Today marks a big anniversary celebration for me. Two years ago today I started weekly, lunchtime, virtual, private Spanish grammar and conversation lessons. It was 13 September 2021 and one-and-a-half years into the COVID Pandemic. While I thrive telecommuting and regularly need a lot of alone time, having so much isolation at this stage in the Pandemic was hitting me hard. Not seeing my friends, especially at genealogy conferences and institutes, was making me depressed. So I decided to start working towards some major goals to help me fend off depression. Getting back to my Spanish language learning was one of those goals.
Wanting More than Just Getting By
Becoming more proficient in speaking, understanding, reading, and writing Spanish has been a longtime desire of mine. I took a couple years of Spanish in high school and a few years of conversation in college. But then I rarely used it so of course lost much of that progress. All through high school and college Spanish classes I had major hangups about speaking Spanish in front of others who were native or fluent in Spanish. It was my own insecurities. Then the more years that passed after those last classes, the more insecure I became about it. I could still “get by” when needed, including when traveling to Mexico and Spain, but with a lot of Spanglish and pantomiming thrown in. I did pretty well reading Spanish-language church and civil registers for my genealogy research and teaching due to the rote boilerplate nature of those records, but I knew I needed to up my Spanish language game to more thoroughly analyze those and other records.
I had every opportunity to keep practicing and learning Spanish on my own after those college classes, but I didn’t take those opportunities. Mostly due to those insecurities and hangups. I live and work in southern California, which has always had a huge Spanish speaking population. My father, who was raised by his Mexican immigrant grandmother, grew up fluent in Spanish and continued to use it daily in his professional work as an engineer. My mostly Irish mother does not speak a word of Spanish, and she stayed home with us growing up, so my siblings and I did not learn and speak Spanish growing up. But Dad would have gladly talked Spanish with me. I just never took him up on that. Again, I know now this was due to my own insecurities and hangups about trying to speak Spanish.
Fast forward to the Pandemic. I needed some challenging life-changing goals to stave off that isolation depression.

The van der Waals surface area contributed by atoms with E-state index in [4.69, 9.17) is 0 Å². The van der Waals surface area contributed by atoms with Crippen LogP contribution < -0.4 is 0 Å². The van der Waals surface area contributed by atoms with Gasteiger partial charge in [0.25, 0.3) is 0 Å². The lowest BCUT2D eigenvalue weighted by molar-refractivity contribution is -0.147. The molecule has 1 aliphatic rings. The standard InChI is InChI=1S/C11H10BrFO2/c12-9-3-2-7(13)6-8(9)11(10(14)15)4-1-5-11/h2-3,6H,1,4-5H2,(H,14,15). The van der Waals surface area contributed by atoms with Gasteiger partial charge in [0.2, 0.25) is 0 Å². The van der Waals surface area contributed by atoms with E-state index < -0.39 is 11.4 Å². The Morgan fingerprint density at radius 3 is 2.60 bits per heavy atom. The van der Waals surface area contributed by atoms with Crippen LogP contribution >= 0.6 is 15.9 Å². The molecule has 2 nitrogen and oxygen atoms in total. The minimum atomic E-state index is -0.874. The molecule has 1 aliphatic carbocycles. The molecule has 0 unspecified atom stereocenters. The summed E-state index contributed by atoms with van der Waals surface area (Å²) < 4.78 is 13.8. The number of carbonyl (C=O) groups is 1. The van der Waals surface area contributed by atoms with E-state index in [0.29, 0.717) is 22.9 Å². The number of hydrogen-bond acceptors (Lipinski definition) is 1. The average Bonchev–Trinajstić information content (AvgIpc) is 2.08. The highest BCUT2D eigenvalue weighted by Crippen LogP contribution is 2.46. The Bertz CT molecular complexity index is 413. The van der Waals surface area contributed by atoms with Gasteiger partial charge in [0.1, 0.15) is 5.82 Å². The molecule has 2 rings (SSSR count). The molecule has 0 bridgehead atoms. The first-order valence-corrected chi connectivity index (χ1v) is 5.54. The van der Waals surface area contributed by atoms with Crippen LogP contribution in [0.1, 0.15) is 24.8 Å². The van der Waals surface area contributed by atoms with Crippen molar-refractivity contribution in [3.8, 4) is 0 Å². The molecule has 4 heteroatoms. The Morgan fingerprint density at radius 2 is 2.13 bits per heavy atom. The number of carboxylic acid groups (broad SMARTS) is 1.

My Spanish Classes
When I put my mind to something, I go at it full force. I am not a patient person, so I did not want to go through the slow process of traditional college Spanish classes even though I am a librarian at a university where I can take classes for free. I wanted an accelerated program, private lessons customized to my level and progress, and virtual classes.
Being a librarian, I did a lot of research into programs. The program I decided upon is the Spanish Institute based here in southern California. I liked the wide variety of group and private classes they offer and that their prices are posted on the website. The reviews I found online (not just on their website) speak highly of the program. I also liked how quickly I received a response to my inquiries.
Within a few days of sending my inquiry I had my first class, on 13 September 2021, with Monica. Monica “Moni” is an exceptional teacher. She is so warm and friendly and immediately put me at ease. We do a lot of laughing during my learning, but she also pushes me hard on my grammar, which is exactly what I need. Moni and I have been meeting weekly during lunch breaks from my day job work, with the exception of weeks when I am on vacation, or when I am teaching or attending research institutes courses. In those situations, she has been very flexible with rescheduling my sessions.
I have been amazed at my progress over these past two years. I can confidently say that I have grown from being able to “get by” when traveling to now being proficient in speaking, understanding, reading, and writing Spanish. On top of my weekly private classes, I immerse myself in some type of Spanish language learning nearly every day. Boosting proficiency takes a lot of regular work, but it is also a lot of fun. I do not consider myself fluent, but that is definitely my ultimate goal.
More Confident as a Spanish Speaker
And what about my hangups and insecurities with speaking Spanish? Those are gone. Don’t get me wrong. I still get shy and nervous at times. I often have to ask native or fluent speakers to please speak more slowly. I still have to mix in English words at times with a “¿Cómo se dice [insert English word or phrase]?” (How do you say…. ?). My brain still has to work really hard to remember vocabulary and grammar, especially those verb tenses. I have to depend heavily upon context to make out unknown words or phrases when listening to or reading Spanish. But it all comes much more naturally to me now. More importantly though, I have come to understand that native and fluent Spanish speakers immediately recognize that I am trying to learn the language, and they will help me if I am willing to make those attempts. And particularly when traveling, which I do often down to Baja California, Mexico, native Spanish speakers recognize that I am trying to communicate in their language as a sign of respect, so they always slow down for me and try to help me.
What are some of your long-term genealogy related goals? I’d love to hear those if you want to post them as a comment to this post.